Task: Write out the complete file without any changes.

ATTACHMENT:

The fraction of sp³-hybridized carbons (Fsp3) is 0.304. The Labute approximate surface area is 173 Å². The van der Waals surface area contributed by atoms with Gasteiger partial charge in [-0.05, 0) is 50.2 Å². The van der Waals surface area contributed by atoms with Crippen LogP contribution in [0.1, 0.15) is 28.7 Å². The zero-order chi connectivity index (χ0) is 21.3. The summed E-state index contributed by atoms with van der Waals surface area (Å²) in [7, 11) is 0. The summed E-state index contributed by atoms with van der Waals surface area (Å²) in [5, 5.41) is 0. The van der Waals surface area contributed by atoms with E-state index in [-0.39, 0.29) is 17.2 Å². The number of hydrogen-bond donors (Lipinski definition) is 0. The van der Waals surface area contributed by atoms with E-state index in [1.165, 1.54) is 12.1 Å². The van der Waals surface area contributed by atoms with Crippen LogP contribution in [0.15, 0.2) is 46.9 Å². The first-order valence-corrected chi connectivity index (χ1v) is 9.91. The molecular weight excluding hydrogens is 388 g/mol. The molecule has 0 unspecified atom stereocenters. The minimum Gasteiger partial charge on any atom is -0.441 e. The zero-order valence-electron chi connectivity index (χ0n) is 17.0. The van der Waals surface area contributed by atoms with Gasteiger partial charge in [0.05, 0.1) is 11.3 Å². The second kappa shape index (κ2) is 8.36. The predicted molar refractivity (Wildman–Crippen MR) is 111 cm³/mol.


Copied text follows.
The fraction of sp³-hybridized carbons (Fsp3) is 0.304. The Labute approximate surface area is 173 Å². The van der Waals surface area contributed by atoms with Gasteiger partial charge in [-0.05, 0) is 50.2 Å². The van der Waals surface area contributed by atoms with Crippen LogP contribution in [0.1, 0.15) is 28.7 Å². The zero-order chi connectivity index (χ0) is 21.3. The summed E-state index contributed by atoms with van der Waals surface area (Å²) in [7, 11) is 0. The summed E-state index contributed by atoms with van der Waals surface area (Å²) in [5, 5.41) is 0. The van der Waals surface area contributed by atoms with E-state index in [-0.39, 0.29) is 17.2 Å². The number of hydrogen-bond donors (Lipinski definition) is 0. The van der Waals surface area contributed by atoms with E-state index in [1.165, 1.54) is 12.1 Å². The van der Waals surface area contributed by atoms with Crippen LogP contribution in [0.15, 0.2) is 46.9 Å². The first-order valence-corrected chi connectivity index (χ1v) is 9.91. The molecular weight excluding hydrogens is 388 g/mol. The molecule has 0 unspecified atom stereocenters. The minimum Gasteiger partial charge on any atom is -0.441 e. The zero-order valence-electron chi connectivity index (χ0n) is 17.0. The van der Waals surface area contributed by atoms with Gasteiger partial charge in [0.05, 0.1) is 11.3 Å². The second kappa shape index (κ2) is 8.36. The predicted molar refractivity (Wildman–Crippen MR) is 111 cm³/mol.